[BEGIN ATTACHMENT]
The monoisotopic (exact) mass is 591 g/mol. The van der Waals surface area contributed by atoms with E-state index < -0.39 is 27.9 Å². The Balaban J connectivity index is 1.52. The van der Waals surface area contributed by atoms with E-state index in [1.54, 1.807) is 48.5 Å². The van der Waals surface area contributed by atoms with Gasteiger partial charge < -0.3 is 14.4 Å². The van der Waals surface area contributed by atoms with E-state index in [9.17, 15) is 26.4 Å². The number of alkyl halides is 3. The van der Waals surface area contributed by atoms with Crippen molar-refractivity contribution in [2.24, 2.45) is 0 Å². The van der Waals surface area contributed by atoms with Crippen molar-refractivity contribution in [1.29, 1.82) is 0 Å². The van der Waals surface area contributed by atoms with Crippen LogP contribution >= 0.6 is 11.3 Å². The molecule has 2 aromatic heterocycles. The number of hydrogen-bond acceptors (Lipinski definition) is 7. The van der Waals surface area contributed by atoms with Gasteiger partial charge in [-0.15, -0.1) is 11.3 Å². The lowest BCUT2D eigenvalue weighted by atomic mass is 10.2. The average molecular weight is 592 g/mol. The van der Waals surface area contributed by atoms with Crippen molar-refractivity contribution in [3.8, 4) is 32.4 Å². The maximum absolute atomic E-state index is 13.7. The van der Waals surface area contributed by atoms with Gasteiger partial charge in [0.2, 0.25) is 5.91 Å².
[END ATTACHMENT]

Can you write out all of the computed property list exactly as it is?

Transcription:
The monoisotopic (exact) mass is 591 g/mol. The van der Waals surface area contributed by atoms with E-state index < -0.39 is 27.9 Å². The Balaban J connectivity index is 1.52. The van der Waals surface area contributed by atoms with E-state index in [1.54, 1.807) is 48.5 Å². The van der Waals surface area contributed by atoms with Gasteiger partial charge < -0.3 is 14.4 Å². The van der Waals surface area contributed by atoms with E-state index in [9.17, 15) is 26.4 Å². The number of alkyl halides is 3. The van der Waals surface area contributed by atoms with Crippen molar-refractivity contribution in [2.24, 2.45) is 0 Å². The van der Waals surface area contributed by atoms with Crippen molar-refractivity contribution in [1.29, 1.82) is 0 Å². The van der Waals surface area contributed by atoms with Crippen LogP contribution >= 0.6 is 11.3 Å². The molecule has 2 aromatic heterocycles. The number of hydrogen-bond acceptors (Lipinski definition) is 7. The van der Waals surface area contributed by atoms with Gasteiger partial charge in [-0.15, -0.1) is 11.3 Å². The lowest BCUT2D eigenvalue weighted by atomic mass is 10.2. The average molecular weight is 592 g/mol. The van der Waals surface area contributed by atoms with Crippen molar-refractivity contribution in [3.8, 4) is 32.4 Å². The maximum absolute atomic E-state index is 13.7. The van der Waals surface area contributed by atoms with Gasteiger partial charge in [0.2, 0.25) is 5.91 Å².